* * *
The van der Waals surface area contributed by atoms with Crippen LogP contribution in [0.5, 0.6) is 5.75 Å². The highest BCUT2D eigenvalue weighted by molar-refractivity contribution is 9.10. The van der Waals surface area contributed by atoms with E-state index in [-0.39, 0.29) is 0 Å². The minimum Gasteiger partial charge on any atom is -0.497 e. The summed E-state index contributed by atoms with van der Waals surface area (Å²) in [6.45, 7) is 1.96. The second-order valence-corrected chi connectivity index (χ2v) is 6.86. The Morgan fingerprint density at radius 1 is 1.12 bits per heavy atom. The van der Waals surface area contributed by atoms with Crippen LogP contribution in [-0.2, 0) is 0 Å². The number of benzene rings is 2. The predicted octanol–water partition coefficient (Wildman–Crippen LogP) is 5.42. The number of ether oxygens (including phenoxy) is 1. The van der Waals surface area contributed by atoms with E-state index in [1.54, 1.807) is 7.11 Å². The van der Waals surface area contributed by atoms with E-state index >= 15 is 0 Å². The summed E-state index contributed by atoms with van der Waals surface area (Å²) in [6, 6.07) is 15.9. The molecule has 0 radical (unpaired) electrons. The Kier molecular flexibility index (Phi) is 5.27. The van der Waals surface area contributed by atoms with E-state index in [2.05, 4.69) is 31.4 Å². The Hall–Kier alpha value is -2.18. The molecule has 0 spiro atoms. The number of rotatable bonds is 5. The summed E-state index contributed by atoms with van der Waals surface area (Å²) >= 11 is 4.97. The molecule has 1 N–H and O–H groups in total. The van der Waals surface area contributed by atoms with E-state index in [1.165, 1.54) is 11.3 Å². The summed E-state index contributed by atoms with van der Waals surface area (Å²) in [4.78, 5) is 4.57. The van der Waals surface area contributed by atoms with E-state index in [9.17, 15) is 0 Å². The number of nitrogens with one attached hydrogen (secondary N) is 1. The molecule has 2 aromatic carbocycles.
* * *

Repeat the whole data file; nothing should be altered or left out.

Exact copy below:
The van der Waals surface area contributed by atoms with Crippen LogP contribution in [0.5, 0.6) is 5.75 Å². The highest BCUT2D eigenvalue weighted by molar-refractivity contribution is 9.10. The van der Waals surface area contributed by atoms with E-state index in [-0.39, 0.29) is 0 Å². The minimum Gasteiger partial charge on any atom is -0.497 e. The summed E-state index contributed by atoms with van der Waals surface area (Å²) in [6.45, 7) is 1.96. The second-order valence-corrected chi connectivity index (χ2v) is 6.86. The Morgan fingerprint density at radius 1 is 1.12 bits per heavy atom. The van der Waals surface area contributed by atoms with Crippen LogP contribution in [-0.2, 0) is 0 Å². The number of benzene rings is 2. The predicted octanol–water partition coefficient (Wildman–Crippen LogP) is 5.42. The number of ether oxygens (including phenoxy) is 1. The van der Waals surface area contributed by atoms with E-state index in [1.54, 1.807) is 7.11 Å². The van der Waals surface area contributed by atoms with E-state index >= 15 is 0 Å². The summed E-state index contributed by atoms with van der Waals surface area (Å²) in [6, 6.07) is 15.9. The molecule has 0 radical (unpaired) electrons. The Kier molecular flexibility index (Phi) is 5.27. The van der Waals surface area contributed by atoms with E-state index in [2.05, 4.69) is 31.4 Å². The Hall–Kier alpha value is -2.18. The molecule has 0 spiro atoms. The number of rotatable bonds is 5. The summed E-state index contributed by atoms with van der Waals surface area (Å²) >= 11 is 4.97. The molecule has 1 N–H and O–H groups in total. The van der Waals surface area contributed by atoms with E-state index in [1.165, 1.54) is 11.3 Å². The summed E-state index contributed by atoms with van der Waals surface area (Å²) in [4.78, 5) is 4.57. The van der Waals surface area contributed by atoms with E-state index in [9.17, 15) is 0 Å². The number of nitrogens with one attached hydrogen (secondary N) is 1. The molecule has 2 aromatic carbocycles.